What does it really mean?

That may sound like a dumb question. It has strong “magnets, how do they work?” vibes. But there’s a reason they award a Most Outstanding Player trophy at the Final Four. It leaves no room for interpretation. The award goes to the best player, period.

But it’s possible for someone other than a team’s best player to provide the most value. This is much more true when viewing teams from a period of time as long as a decade.

A guy might not be the best player in his program from 2012-21. Or even the best at his position. But was he the gateway to better players coming to that program in his wake?

This is the lens through which I view the following MVP selections. And as a result, there’s bound to be some disagreements. Which is fine. We all interpret value differently.

In my eyes, these are the MVPs for each Big Ten program among players who played between 2012-21.

Illinois — K Chase McLaughlin (2015-18)

You never want to see a kicker as your MVP for an individual season, much less an entire decade. Welcome to the darkest era of Illinois football.

The Fighting Illini didn’t post a single winning record over the past 10 seasons. Their best performances were 6-6 seasons (2014, 2019) that ended in bowl losses. Poor recruiting by Tim Beckman and Lovie Smith left barebones talent in Champaign.

Hence, Chase McLaughlin as the MVP for a whole decade. But McLaughlin really was a weapon, particularly in 2018. He led the Big Ten with 20 field goals, including 4 beyond 50 yards. His 5 career 50-yarders set a school record. McLaughlin was first-team All-B1G that year, which also sets him apart among recent Illini.

McLaughlin has, well, kicked around the NFL the past 3 years. He’s basically the 33rd-best kicker in the 32-team league, getting a call whenever someone gets hurt. McLaughlin has already played for 8 teams, including the Vikings twice.

Fortunately for Illinois fans, another Chase — running back Chase Brown — is poised to get the next decade of Illini football started on a much better foot.

Indiana — QB Nate Sudfeld (2012-15)

If we’re treating last season as a blip — and I am — the Hoosiers are in a far better place as a program than they were a decade ago. Nate Sudfeld is the bridge who brought Indiana from that dismal place.

Sudfeld surpassed Antwaan Randle El as Indiana’s all-time leading passer with 7,879 career yards, including a single-season record of 3,573 his senior season. Sudfeld’s 61 career touchdown passes are 13 more than any other Hoosier.

Most significantly, in 2015 he led Indiana to its first bowl appearance in 8 years. The Hoosiers have made 3 bowl appearances since, which is a relative gold mine for the program.

Iowa — CB Desmond King (2013-16)

It’s pretty hard to ignore George Kittle, Noah Fant, Brandon Scherff or even Tyler Linderbaum here. You can make arguments for each as the best pound-for-pound players to suit up for the Hawkeyes since 2012.

But I’m going with Desmond King because of what he represents. Phil Parker was promoted from defensive backs coach to defensive coordinator in 2012, and King became his first recruit in that new role to represent what we’ve come to expect of Iowa’s secondary to this day.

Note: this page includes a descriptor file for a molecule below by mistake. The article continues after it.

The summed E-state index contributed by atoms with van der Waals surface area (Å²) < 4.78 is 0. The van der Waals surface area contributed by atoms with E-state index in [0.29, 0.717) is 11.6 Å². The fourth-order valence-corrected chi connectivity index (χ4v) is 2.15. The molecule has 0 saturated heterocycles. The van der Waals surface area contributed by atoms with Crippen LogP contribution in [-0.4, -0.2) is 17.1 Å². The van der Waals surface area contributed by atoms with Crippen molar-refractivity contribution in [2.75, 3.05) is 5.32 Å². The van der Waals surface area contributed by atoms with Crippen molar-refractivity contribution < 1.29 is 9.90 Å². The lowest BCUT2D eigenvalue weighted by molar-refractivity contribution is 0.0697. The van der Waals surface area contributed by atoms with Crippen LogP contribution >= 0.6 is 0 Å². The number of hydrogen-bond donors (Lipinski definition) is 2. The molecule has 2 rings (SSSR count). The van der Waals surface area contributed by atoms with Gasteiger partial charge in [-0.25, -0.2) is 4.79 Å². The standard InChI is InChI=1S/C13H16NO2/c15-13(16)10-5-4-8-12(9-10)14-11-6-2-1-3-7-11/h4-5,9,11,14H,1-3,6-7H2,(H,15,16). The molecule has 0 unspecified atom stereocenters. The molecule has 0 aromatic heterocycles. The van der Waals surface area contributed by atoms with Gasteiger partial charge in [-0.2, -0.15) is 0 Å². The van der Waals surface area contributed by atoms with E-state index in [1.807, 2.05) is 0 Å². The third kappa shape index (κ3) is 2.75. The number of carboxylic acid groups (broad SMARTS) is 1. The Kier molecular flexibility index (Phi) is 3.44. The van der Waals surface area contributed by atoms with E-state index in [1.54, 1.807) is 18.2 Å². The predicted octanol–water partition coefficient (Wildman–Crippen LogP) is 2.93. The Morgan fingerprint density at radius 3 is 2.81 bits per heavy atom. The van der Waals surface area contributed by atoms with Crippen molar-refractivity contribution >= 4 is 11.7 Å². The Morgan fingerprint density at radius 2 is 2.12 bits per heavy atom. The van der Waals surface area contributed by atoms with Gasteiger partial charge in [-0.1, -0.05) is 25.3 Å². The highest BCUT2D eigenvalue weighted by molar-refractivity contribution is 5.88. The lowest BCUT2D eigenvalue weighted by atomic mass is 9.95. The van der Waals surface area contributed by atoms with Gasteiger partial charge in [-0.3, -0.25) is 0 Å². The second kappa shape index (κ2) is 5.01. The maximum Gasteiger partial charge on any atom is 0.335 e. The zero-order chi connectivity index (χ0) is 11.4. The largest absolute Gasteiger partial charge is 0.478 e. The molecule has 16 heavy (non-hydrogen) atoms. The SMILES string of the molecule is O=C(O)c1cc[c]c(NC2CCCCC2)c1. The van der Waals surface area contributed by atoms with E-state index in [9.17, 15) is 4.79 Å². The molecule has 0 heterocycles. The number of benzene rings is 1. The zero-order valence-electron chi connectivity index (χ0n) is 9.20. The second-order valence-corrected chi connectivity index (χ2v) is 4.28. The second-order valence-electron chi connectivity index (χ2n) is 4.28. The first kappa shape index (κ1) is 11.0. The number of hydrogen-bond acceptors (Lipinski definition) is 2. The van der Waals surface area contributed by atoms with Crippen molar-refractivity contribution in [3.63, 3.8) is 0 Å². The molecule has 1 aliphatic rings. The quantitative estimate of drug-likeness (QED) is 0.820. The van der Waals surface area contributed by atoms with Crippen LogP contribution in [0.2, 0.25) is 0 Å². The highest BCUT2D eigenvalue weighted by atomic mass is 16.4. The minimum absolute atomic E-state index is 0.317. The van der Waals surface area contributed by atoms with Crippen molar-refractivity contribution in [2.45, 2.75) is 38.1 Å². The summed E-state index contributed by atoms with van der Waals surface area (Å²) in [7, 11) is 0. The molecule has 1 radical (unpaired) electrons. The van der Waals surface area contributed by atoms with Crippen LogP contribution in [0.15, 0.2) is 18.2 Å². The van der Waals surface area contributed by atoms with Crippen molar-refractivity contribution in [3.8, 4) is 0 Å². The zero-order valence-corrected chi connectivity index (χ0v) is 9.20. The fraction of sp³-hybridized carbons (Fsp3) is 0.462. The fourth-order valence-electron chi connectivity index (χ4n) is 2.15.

King started all but 1 game as a freshman, which made him the first Hawkeye DB to do so in 11 years. He finished his Iowa career with 14 interceptions and won the Jim Thorpe Award as the nation’s top defensive back in 2015. And in a Very Iowa Moment, King returned for his senior season despite being an obvious NFL Draft prospect.

Iowa’s secondary is central to the program’s success, and King played a massive role in showing why Parker is an ideal coordinator for defensive backs to play for. That’s why he’s my MVP.

Maryland — WR Stefon Diggs (2012-14)

Diggs qualifies thanks to Maryland’s move to the B1G in 2014. Though even if the Terps were still in the ACC the whole time, we’d probably still have to give it to Diggs. Because he’s phenomenal, and not many like him have followed in his wake.

Diggs was a big part of the reason it looked like Maryland would be able to compete in the Big Ten, with the Terps going 7-5 (4-4) in that inaugural campaign. Diggs was not blessed with great quarterback play — 3 Terps QBs combined for 19 touchdowns and 14 interceptions in 2014.

That didn’t change too much when he was drafted by the Vikings, but Diggs is finally gaining recognition as 1 of the NFL’s best with 2 Pro Bowl appearances since getting paired with Josh Allen on the Bills.

Michigan — DE Aidan Hutchinson (2018-21)

This isn’t recency bias; it’s reality bias. Hutchinson was Michigan’s most electric defensive player since Charles Woodson.

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Hutchinson was the 2021 Heisman Trophy runner-up as a defensive end, which was unprecedented. He set Michigan’s single-season record with 14 sacks and helped lead the Wolverines to their first Big Ten title since 2004 as well as their first CFP appearance. Hutchinson was then selected 2nd overall in the NFL Draft by the Detroit Lions.

The question isn’t if Hutchinson is Michigan’s most impactful player of the past 10 seasons. It’s whether the Wolverines will find someone as impactful as him in the next 10.

Michigan State — DE Shilique Calhoun (2012-15)

Fittingly, the most impactful Spartan of the past decade is also a defensive end who guided his team to the College Football Playoff.

Calhoun had the opportunity to leave Michigan State early for the Draft not once, but twice. Since he redshirted in 2011, there was some pre-draft buzz surrounding Calhoun after he was named second-team All-American as a sophomore. After recording 12.5 tackles for loss and 8 sacks as a junior, Calhoun was expected to go pro yet again.

Instead, he came back and Michigan State had a season for the ages. Calhoun recorded 15 TFL, including 10.5 sacks, and the Spartans won their 2nd Big Ten title in 3 years while making their only Playoff appearance.

To find a player as integral to 2 Michigan State Big Ten titles, you’d have to go all the way back to Bubba Smith in 1965 and ’66. Calhoun’s Michigan State impact is legendary.

Minnesota — FS Antoine Winfield Jr. (2016-19)

Simply put, Winfield is the best defensive back to ever play at the University of Minnesota. (The only player who could compete for that distinction is Tony Dungy, who played quarterback for the Gophers but was moved the DB in the NFL because that’s what they did with Black quarterbacks in the ’70s.)

Though his father starred for the Vikings, Winfield Jr. was only a 2-star recruit in high school. He turned into a steal.

Winfield Jr. was the Big Ten defensive back of the year and a unanimous All-American in 2019 before being drafted by the Buccaneers in the 2nd round in 2020. He is only the 2nd Gopher to be named a unanimous All-American since 1962.

Nebraska — RB Ameer Abdullah (2011-14)

Thanks to Abdullah, the Cornhuskers initially looked ready to hit the ground running when they joined the Big Ten in 2011.